Worryingly, Marnus seems to be forming a habit of getting out soon after a milestone and may need some work on temperament or staying in the moment to ensure concentration after the relief.
Travis Head sets the tone
Coming out after lunch with clear intent, Head kickstarted the Australian attack looking to drive the West Indies into the ground on Day Two. He cruised to his 50 at almost a run-a-ball, driving the Aussies past the 500 mark and establishing dominance early.
He went at each bowler he faced, tactically and masterfully working them over and exposing their weaknesses. Coming in to face the old ball only helped as straight up-and-down bowling made life easy to bat on the flat deck.
He cruised through the middle session and set himself up for a chance at a fifth test hundred, going into tea at 80 not out.
Australia tighten grip at Tea
An easy session for the Aussies, scoring 166 runs and going into the second break at 3-568. Travis Head and Steve Smith ramped up the run rate with a clear plan of scoring runs fast.
Head goes into the break at 80, while Smith is at 189. Both will be looking to convert into the next milestones while putting Australia in the realm of about 600 runs before declaring and sending the Windies into bat with 20ish overs left in the day.
The most heart-breaking of declarations
From a moment of pure elation to the bottom of despair, the nation watched on as our living legend reached 200 once again. Steve Smith re-announced himself to the world, showing he truly is back, and is set to be a menace in the middle once again.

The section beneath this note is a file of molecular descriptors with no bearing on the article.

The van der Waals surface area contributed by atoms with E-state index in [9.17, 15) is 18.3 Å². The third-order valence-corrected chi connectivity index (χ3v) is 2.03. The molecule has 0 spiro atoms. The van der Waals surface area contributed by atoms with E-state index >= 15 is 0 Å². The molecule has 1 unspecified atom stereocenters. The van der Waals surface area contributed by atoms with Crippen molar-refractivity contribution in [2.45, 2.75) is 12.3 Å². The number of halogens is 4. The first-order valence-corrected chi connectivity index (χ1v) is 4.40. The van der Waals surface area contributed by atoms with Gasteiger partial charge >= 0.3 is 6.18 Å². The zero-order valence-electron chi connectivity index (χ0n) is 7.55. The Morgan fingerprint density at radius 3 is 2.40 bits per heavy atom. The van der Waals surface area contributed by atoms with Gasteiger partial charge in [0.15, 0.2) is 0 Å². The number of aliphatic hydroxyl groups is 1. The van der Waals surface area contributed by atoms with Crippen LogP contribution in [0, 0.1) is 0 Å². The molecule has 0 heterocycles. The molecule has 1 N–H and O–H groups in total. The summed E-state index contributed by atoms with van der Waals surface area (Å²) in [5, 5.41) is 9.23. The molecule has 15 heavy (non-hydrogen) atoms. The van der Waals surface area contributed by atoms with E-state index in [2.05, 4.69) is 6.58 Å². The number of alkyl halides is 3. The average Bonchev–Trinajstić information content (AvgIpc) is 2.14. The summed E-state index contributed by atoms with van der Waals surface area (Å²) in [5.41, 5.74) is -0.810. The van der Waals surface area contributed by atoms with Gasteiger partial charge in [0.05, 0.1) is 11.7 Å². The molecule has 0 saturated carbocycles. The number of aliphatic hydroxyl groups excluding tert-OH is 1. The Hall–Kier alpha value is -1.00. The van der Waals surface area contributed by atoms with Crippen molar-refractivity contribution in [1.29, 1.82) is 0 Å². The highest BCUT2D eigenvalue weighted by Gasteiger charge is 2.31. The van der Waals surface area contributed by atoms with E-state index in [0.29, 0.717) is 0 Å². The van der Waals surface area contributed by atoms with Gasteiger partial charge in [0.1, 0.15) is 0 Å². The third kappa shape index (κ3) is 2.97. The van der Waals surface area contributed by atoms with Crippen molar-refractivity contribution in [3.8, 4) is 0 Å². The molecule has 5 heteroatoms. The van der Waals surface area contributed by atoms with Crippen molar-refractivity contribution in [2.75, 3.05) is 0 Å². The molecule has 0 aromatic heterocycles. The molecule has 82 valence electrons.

However just one ball later, after celebrating his former captain’s achievement, Travis Head slashed at a tight ball and chopped it onto his own stumps. Forced to return to the dugout on 99, he walked back with his head down as the crowd cheered in jubilation for the declaration and the actions of Smith.
Head fell short of his fifth test century, but helped secure a strong position for Australia to declare and send the visitors in. Amassing 4-598, Australia holds an intimidating lead after the first innings.
Welcome to the big leagues kid
After spending a day and a half of his debut in the field, we were finally treated to seeing Tagenarine Chanderpaul stride into the middle of the pitch alongside Kraigg Braithwaite to face his first ball.
His first ball came three deliveries into Mitchell Starc’s over. It caught the edge, beating third man and guided away for four. Thinking test cricket must have been the easiest thing in the world, he was soon treated to a grim reality.
In the third over, facing Starc once again, he was hit on the pad to the uproar of the slips cordon. Denied by the umpire, Cummins decided to use a review to send the debutant back to the dressing sheds. Chanderpaul was saved by bounce of Optus, and the orange of ‘umpire’s call’ saved Australia the review.
A few overs later, up against Josh Hazlewood, Chanderpaul missed a ball swinging back into him and caught all 145km/h of the Kookaburra to his box. Folded on the pitch, it took the youngster a few minutes to compose himself and return to batting.
West Indies survive the night
Against all odds, Chanderpaul and Braithwaite faced off Starc and Hazlewood and started to build an innings in response to Australia’s mammoth total.
Finishing the day 0-74, both Batsmen impressed as they tactfully worked through the Australian bowlers. Chanderpaul showed the same class he showed in the Prime Minister’s XI game, working his way to 47 not out off 73 balls.
The more defensive Braithwaite held out as Hazlewood barraged him with ruthless line and length, he’ll resume day three on 18 off 75 deliveries.